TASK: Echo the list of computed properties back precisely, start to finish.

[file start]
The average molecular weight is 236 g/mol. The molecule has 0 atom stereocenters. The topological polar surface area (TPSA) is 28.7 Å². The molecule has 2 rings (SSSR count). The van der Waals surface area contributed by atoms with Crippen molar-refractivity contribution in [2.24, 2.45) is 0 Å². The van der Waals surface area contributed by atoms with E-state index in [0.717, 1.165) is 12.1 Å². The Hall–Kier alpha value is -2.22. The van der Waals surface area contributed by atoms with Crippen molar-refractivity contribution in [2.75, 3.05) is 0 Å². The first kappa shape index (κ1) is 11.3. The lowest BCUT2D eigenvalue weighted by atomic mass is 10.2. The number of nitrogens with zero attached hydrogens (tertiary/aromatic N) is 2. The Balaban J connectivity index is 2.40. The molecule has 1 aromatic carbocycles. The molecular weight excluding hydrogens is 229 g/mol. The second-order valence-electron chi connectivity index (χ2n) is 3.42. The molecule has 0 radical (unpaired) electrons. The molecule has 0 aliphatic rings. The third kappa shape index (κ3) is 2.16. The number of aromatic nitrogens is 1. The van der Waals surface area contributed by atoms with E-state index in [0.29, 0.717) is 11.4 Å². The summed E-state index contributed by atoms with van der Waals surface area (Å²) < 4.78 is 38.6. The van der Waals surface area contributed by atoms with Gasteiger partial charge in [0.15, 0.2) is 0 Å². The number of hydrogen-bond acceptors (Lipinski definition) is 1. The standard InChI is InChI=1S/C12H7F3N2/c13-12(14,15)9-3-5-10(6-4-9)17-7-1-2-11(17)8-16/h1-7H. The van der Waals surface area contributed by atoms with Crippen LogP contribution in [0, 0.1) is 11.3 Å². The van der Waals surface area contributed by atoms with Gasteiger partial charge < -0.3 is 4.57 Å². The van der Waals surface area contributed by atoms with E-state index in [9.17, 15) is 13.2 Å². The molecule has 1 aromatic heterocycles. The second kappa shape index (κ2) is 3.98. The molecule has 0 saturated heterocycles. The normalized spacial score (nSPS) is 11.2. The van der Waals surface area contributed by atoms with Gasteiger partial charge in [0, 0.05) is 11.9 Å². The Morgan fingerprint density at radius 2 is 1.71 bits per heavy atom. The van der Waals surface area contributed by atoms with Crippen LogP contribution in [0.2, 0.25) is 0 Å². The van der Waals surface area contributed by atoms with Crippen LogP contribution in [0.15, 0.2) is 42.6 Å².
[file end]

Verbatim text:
The average molecular weight is 236 g/mol. The molecule has 0 atom stereocenters. The topological polar surface area (TPSA) is 28.7 Å². The molecule has 2 rings (SSSR count). The van der Waals surface area contributed by atoms with Crippen molar-refractivity contribution in [2.24, 2.45) is 0 Å². The van der Waals surface area contributed by atoms with E-state index in [0.717, 1.165) is 12.1 Å². The Hall–Kier alpha value is -2.22. The van der Waals surface area contributed by atoms with Crippen molar-refractivity contribution in [2.75, 3.05) is 0 Å². The first kappa shape index (κ1) is 11.3. The lowest BCUT2D eigenvalue weighted by atomic mass is 10.2. The number of nitrogens with zero attached hydrogens (tertiary/aromatic N) is 2. The Balaban J connectivity index is 2.40. The molecule has 1 aromatic carbocycles. The molecular weight excluding hydrogens is 229 g/mol. The second-order valence-electron chi connectivity index (χ2n) is 3.42. The molecule has 0 radical (unpaired) electrons. The molecule has 0 aliphatic rings. The third kappa shape index (κ3) is 2.16. The number of aromatic nitrogens is 1. The van der Waals surface area contributed by atoms with E-state index in [0.29, 0.717) is 11.4 Å². The summed E-state index contributed by atoms with van der Waals surface area (Å²) < 4.78 is 38.6. The van der Waals surface area contributed by atoms with Gasteiger partial charge in [0.15, 0.2) is 0 Å². The number of hydrogen-bond acceptors (Lipinski definition) is 1. The standard InChI is InChI=1S/C12H7F3N2/c13-12(14,15)9-3-5-10(6-4-9)17-7-1-2-11(17)8-16/h1-7H. The van der Waals surface area contributed by atoms with Crippen LogP contribution in [0, 0.1) is 11.3 Å². The van der Waals surface area contributed by atoms with Gasteiger partial charge < -0.3 is 4.57 Å². The van der Waals surface area contributed by atoms with E-state index in [9.17, 15) is 13.2 Å². The molecule has 1 aromatic heterocycles. The second kappa shape index (κ2) is 3.98. The molecule has 0 saturated heterocycles. The normalized spacial score (nSPS) is 11.2. The van der Waals surface area contributed by atoms with Gasteiger partial charge in [0, 0.05) is 11.9 Å². The Morgan fingerprint density at radius 2 is 1.71 bits per heavy atom. The van der Waals surface area contributed by atoms with Crippen LogP contribution in [0.2, 0.25) is 0 Å². The van der Waals surface area contributed by atoms with Crippen LogP contribution in [0.15, 0.2) is 42.6 Å².